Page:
As soon as I discovered UVA had an established and respected program in Valencia, I set my heart on going my second year.  I scrutinized the online schedules (Hispanic Linguistics!  Islamic-Iberian Culture!  The Art of Picasso!), delighted that all the classes would be taught in Spanish only.  I perused photo galleries of students smiling at the Valencian beach, in front of the futuristic Ciudad de Artes y las Ciencias, and on a weekend trip in Paris.  How, I asked myself, could this be any more perfect?  I didn’t so much as ask my parents to go as tell them that I was going.  (Fortunately, I am blessed with parents who are used to dealing with a high-strung, whimsical, and stubborn daughter).  Money was deposited.  Plane tickets were bought.  Suitcases were packed.  On September 3rd, 2013, I left the Richmond airport for a JFK flight to Madrid, where I would take a commuter plane to Valencia.  I knew no one, would be staying with a host mom I had only seen a picture of once, and spoke the local language like a demented seven-year-old (if Spanish even counted as the local language; I spoke nary a word of Valenciano, the local dialect).

And (much as nobody expects the Spanish Inquisition), I did not expect homesickness.

The Welsh word hiraeth, a languorous, chew-on-it-for-a-moment kind of word, has no direct translation in English.  It means a combination of longing, yearning, nostalgia, and wistfulness.  This is what I did and am feeling.  It was probably compounded by getting sick my first day in Spain.  I started feeling lightheaded and nauseous on the plane ride.  On my first morning in Valencia, when I was supposed to attend orientation, I couldn’t get out of bed without collapsing.  I missed most of orientation, the proficiency test the next day, and the all-day trip to a nearby beach the day after.  My mood was one of the bleakest I’ve ever felt.  All I wanted to do was buy a plane ticket back to Virginia (and that’s not an exaggeration; if you were to look at my browser history, you would find all kinds of searches for air fare).  I kept crying unexpectedly and for no reason.  Walking down the stately Gran Vía del Marqués de Túria near my apartment, with its tall palm trees and old ladies walking Pomeranians and young couples pushing strollers, I cried into my sleeve and tried not to vomit.  Later that day, I went into a supermarket to look for nail scissors and couldn’t find them.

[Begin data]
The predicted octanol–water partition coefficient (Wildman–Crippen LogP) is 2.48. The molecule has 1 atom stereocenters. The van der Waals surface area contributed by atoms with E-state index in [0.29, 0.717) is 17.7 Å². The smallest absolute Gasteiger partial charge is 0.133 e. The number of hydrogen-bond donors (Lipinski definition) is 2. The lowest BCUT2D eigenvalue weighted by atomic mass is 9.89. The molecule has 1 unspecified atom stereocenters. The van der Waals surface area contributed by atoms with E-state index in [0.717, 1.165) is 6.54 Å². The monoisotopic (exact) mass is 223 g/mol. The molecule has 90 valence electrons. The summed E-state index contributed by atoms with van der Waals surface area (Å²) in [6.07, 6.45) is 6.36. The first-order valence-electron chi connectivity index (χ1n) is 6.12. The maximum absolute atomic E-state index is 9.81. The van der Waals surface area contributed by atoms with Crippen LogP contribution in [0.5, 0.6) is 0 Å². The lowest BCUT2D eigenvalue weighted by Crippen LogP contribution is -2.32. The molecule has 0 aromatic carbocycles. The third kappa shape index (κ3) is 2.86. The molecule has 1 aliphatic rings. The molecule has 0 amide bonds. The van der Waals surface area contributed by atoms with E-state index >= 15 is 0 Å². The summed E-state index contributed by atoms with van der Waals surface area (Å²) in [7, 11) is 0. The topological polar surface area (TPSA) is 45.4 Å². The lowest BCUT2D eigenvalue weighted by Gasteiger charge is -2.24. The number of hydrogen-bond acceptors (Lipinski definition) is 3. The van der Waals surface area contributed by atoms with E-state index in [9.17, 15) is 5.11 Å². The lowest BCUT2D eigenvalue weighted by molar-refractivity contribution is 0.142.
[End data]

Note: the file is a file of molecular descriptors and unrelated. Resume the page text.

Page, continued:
“Please, where are the finger cutters?” I asked a clerk in broken Spanish.

Mercifully, she understood.  “Over there,” she said, pointing.

“Thank you,” I said, and burst into tears.

Yesterday I was walking back from the UVA center in Valencia with my new friend, Stephanie.  I was telling her how terrible I felt, tears welling up in my eyes once more.  She stopped in the middle of the street.  “Elizabeth,” she asked, “why are you here?”